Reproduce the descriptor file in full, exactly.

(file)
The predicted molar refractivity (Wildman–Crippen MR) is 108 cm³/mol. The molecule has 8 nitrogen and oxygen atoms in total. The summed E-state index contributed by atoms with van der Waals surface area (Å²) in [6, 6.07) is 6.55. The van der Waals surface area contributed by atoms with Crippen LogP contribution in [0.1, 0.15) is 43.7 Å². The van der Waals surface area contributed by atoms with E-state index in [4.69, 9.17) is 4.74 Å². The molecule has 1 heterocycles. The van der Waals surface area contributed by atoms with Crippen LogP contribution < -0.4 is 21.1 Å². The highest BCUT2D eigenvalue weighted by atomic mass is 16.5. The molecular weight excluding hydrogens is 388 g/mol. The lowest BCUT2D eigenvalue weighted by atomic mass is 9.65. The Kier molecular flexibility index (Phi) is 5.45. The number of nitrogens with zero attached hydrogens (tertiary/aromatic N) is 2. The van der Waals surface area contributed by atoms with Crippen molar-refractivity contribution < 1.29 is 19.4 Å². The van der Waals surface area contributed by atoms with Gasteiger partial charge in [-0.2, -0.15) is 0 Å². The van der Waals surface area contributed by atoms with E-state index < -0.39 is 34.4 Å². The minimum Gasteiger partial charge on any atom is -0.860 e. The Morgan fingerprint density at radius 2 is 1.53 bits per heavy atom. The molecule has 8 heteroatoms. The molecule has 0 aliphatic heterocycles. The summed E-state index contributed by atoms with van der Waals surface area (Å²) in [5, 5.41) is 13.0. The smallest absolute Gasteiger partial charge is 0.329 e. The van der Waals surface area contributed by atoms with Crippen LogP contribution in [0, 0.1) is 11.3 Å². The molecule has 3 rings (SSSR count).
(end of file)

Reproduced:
The predicted molar refractivity (Wildman–Crippen MR) is 108 cm³/mol. The molecule has 8 nitrogen and oxygen atoms in total. The summed E-state index contributed by atoms with van der Waals surface area (Å²) in [6, 6.07) is 6.55. The van der Waals surface area contributed by atoms with Crippen LogP contribution in [0.1, 0.15) is 43.7 Å². The van der Waals surface area contributed by atoms with E-state index in [4.69, 9.17) is 4.74 Å². The molecule has 1 heterocycles. The van der Waals surface area contributed by atoms with Crippen LogP contribution < -0.4 is 21.1 Å². The highest BCUT2D eigenvalue weighted by atomic mass is 16.5. The molecular weight excluding hydrogens is 388 g/mol. The lowest BCUT2D eigenvalue weighted by atomic mass is 9.65. The Kier molecular flexibility index (Phi) is 5.45. The number of nitrogens with zero attached hydrogens (tertiary/aromatic N) is 2. The van der Waals surface area contributed by atoms with Crippen molar-refractivity contribution < 1.29 is 19.4 Å². The van der Waals surface area contributed by atoms with Gasteiger partial charge in [-0.2, -0.15) is 0 Å². The van der Waals surface area contributed by atoms with E-state index < -0.39 is 34.4 Å². The minimum Gasteiger partial charge on any atom is -0.860 e. The Morgan fingerprint density at radius 2 is 1.53 bits per heavy atom. The molecule has 8 heteroatoms. The molecule has 0 aliphatic heterocycles. The summed E-state index contributed by atoms with van der Waals surface area (Å²) in [5, 5.41) is 13.0. The smallest absolute Gasteiger partial charge is 0.329 e. The van der Waals surface area contributed by atoms with Crippen LogP contribution in [0, 0.1) is 11.3 Å². The molecule has 3 rings (SSSR count).